On February 13, 2013, Herr allegedly "walked off the job" before completing its contractual work. Herr allegedly did not pay other subcontractors. CTI paid those contractors an additional $321, 419.90. Herr then submitted three invoices to CTI, totaling $73, 049.21. One invoice for $11, 826.71 corresponded to a debt owed Herr's subcontractor which CTI already had paid. CTI refused to pay Herr's last three invoices, claiming that Herr had breached their agreement. CTI alleged that it had overpaid Herr by $393, 263.66.[2]

On July 29, 2013, Herr filed a lien in Kansas on the property on which the construction project was located.[3] This lien related to moneys owed by CTI for labor, equipment, material, and supplies in the amount of $80, 639.21. On December 19, 2013, CTI posted bond in the amount of $121, 000.00 to clear the Kansas property of the lien. That bond serves as replacement collateral for the lien in the event a court enters an award connected to the lien.

On April 21, 2014, CTI brought a claim for overpayment in the District Court of Luxembourg. Herr was notified of this suit via registered mail, service of process, and an email to Herr's attorney. Herr was expected to appear before the Luxembourg Court on June 6, 2014. Herr did not appear. A judgment in favor of CTI was entered on July 11, 2014. The Luxembourg Court ordered Herr to pay $393, 293.66 plus interest and costs.[4] On September 2, 2014, Herr was served a copy of that judgment. Herr did not appeal the decision. The appeal deadline expired.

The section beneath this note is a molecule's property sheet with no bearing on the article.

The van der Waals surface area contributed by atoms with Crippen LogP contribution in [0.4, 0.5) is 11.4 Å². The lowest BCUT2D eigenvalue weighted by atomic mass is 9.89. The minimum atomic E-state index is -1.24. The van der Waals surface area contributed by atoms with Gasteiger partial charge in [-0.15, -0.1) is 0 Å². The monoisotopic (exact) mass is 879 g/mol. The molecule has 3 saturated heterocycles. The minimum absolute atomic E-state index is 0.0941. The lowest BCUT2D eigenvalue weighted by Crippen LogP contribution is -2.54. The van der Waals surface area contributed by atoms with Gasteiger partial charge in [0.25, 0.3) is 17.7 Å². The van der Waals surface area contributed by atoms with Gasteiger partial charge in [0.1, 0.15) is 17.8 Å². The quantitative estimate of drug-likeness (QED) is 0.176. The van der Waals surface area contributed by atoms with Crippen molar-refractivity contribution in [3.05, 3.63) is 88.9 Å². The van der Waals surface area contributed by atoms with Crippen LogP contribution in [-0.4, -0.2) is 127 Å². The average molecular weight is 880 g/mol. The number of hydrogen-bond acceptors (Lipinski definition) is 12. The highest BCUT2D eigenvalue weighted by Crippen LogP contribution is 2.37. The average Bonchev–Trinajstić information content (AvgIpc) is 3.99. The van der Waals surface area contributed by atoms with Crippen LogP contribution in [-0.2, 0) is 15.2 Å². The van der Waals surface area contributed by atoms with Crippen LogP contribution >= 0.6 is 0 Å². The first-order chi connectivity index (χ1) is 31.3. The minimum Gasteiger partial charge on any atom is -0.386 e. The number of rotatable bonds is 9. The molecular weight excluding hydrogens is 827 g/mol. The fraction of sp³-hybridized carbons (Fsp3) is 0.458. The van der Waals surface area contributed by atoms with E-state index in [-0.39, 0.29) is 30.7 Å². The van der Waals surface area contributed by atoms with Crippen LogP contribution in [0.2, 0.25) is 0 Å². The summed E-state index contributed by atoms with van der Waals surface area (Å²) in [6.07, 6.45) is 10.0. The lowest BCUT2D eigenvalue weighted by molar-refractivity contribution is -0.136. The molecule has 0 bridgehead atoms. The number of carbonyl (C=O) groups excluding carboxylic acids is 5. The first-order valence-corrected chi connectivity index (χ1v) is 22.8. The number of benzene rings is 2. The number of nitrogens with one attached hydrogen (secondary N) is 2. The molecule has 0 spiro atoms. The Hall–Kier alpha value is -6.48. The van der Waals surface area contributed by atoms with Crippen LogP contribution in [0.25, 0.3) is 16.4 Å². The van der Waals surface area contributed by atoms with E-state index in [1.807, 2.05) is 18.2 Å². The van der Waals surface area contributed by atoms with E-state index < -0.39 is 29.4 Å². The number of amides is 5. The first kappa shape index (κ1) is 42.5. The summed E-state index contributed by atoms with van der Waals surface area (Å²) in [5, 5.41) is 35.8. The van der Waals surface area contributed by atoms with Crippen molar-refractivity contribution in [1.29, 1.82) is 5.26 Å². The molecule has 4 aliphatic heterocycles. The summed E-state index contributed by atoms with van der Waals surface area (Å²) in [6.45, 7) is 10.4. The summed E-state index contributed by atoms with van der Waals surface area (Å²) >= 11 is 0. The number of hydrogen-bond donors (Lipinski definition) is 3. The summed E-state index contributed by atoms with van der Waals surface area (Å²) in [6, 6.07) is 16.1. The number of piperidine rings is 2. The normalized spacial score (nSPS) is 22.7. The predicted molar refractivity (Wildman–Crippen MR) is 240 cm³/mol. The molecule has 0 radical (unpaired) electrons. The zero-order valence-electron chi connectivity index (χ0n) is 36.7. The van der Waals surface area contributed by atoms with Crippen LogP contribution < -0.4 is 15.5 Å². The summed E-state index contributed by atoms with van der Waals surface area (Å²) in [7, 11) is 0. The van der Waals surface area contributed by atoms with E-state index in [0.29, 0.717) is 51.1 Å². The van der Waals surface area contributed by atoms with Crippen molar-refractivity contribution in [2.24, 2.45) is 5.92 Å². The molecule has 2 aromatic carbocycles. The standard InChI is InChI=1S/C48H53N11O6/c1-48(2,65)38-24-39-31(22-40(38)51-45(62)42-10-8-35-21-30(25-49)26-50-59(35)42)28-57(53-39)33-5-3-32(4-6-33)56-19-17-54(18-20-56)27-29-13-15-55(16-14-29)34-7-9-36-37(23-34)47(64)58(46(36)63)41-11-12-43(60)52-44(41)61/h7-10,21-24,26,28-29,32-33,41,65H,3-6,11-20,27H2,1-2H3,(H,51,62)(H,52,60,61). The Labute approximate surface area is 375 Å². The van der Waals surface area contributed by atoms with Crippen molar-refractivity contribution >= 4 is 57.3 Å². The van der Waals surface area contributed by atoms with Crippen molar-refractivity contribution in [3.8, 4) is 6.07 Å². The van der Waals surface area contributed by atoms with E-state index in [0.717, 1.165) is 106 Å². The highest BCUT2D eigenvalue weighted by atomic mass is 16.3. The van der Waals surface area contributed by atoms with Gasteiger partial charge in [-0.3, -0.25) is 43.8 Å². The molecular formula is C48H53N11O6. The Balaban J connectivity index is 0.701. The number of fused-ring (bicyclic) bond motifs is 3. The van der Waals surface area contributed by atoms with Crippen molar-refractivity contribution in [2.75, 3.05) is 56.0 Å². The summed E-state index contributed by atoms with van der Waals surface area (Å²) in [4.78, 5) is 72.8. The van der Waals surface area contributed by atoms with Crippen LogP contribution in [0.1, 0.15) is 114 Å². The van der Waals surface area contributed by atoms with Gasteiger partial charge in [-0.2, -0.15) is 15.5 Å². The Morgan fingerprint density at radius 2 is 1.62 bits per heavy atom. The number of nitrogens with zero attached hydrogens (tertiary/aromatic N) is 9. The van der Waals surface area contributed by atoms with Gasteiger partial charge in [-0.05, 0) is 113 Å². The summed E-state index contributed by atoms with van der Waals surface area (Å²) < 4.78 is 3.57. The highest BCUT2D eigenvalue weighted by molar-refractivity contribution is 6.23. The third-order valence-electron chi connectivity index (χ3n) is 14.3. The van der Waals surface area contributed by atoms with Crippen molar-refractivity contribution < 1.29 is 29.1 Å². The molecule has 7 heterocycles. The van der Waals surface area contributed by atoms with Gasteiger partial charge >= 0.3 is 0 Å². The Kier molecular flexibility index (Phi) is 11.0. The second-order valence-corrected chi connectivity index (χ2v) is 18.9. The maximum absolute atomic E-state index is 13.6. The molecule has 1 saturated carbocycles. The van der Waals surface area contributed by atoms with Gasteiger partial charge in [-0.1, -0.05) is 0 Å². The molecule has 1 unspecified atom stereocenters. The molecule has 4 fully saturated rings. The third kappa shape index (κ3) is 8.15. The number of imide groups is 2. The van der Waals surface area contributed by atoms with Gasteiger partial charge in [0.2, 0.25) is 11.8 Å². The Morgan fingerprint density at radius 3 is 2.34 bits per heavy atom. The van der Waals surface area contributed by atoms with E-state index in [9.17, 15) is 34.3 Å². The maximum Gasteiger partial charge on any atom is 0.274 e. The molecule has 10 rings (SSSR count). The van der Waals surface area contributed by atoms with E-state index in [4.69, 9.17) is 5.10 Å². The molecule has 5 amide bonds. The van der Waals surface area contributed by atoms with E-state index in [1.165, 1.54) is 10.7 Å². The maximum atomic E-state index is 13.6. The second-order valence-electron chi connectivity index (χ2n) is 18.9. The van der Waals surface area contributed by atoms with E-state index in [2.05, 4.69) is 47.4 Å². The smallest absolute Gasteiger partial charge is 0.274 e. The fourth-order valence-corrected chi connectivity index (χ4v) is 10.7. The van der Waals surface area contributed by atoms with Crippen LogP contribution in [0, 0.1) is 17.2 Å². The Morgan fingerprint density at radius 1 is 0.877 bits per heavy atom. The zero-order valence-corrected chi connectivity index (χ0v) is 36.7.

On November 24, 2014, CTI filed suit in this court, requesting that the Luxembourg judgment be recognized and enforced under Pennsylvania's Uniform Foreign Money Judgment Recognition Act (UFMJRA), 42 P.S. §§22001-22009.[5] In response, Herr moved to dismiss or transfer venue based on the first-filed rule.[6]

b. Kansas Federal Action[7]